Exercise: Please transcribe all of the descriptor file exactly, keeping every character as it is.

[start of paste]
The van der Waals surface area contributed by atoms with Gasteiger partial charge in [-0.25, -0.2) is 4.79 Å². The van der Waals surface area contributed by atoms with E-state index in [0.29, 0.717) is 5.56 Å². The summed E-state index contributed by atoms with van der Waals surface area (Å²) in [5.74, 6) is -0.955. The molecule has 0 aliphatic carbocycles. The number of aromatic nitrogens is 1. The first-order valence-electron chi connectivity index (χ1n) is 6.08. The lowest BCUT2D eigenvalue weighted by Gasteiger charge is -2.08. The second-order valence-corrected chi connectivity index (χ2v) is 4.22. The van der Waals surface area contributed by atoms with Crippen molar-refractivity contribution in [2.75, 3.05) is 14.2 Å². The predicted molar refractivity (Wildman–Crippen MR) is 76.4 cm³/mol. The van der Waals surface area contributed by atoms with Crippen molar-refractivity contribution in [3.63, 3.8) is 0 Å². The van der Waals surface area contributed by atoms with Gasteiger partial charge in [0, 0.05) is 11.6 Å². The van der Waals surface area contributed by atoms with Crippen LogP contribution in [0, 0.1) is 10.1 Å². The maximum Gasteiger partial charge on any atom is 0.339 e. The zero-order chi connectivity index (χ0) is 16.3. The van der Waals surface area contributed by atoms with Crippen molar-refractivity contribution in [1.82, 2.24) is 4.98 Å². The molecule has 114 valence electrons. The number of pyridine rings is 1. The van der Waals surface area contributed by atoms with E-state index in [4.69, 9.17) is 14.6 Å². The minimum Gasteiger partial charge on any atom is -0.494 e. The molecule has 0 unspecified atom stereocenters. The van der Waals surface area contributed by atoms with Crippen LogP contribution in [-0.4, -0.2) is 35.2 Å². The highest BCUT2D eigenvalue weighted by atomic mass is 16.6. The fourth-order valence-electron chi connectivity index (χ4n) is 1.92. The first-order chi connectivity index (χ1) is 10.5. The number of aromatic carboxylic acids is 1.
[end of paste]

The van der Waals surface area contributed by atoms with Gasteiger partial charge in [-0.25, -0.2) is 4.79 Å². The van der Waals surface area contributed by atoms with E-state index in [0.29, 0.717) is 5.56 Å². The summed E-state index contributed by atoms with van der Waals surface area (Å²) in [5.74, 6) is -0.955. The molecule has 0 aliphatic carbocycles. The number of aromatic nitrogens is 1. The first-order valence-electron chi connectivity index (χ1n) is 6.08. The lowest BCUT2D eigenvalue weighted by Gasteiger charge is -2.08. The second-order valence-corrected chi connectivity index (χ2v) is 4.22. The van der Waals surface area contributed by atoms with Crippen molar-refractivity contribution in [2.75, 3.05) is 14.2 Å². The predicted molar refractivity (Wildman–Crippen MR) is 76.4 cm³/mol. The van der Waals surface area contributed by atoms with Crippen molar-refractivity contribution in [3.63, 3.8) is 0 Å². The van der Waals surface area contributed by atoms with Gasteiger partial charge in [0, 0.05) is 11.6 Å². The van der Waals surface area contributed by atoms with Crippen LogP contribution in [0, 0.1) is 10.1 Å². The maximum Gasteiger partial charge on any atom is 0.339 e. The zero-order chi connectivity index (χ0) is 16.3. The van der Waals surface area contributed by atoms with Crippen molar-refractivity contribution in [1.82, 2.24) is 4.98 Å². The molecule has 114 valence electrons. The number of pyridine rings is 1. The van der Waals surface area contributed by atoms with E-state index in [4.69, 9.17) is 14.6 Å². The minimum Gasteiger partial charge on any atom is -0.494 e. The molecule has 0 unspecified atom stereocenters. The van der Waals surface area contributed by atoms with Crippen LogP contribution in [-0.4, -0.2) is 35.2 Å². The highest BCUT2D eigenvalue weighted by atomic mass is 16.6. The fourth-order valence-electron chi connectivity index (χ4n) is 1.92. The first-order chi connectivity index (χ1) is 10.5. The number of aromatic carboxylic acids is 1.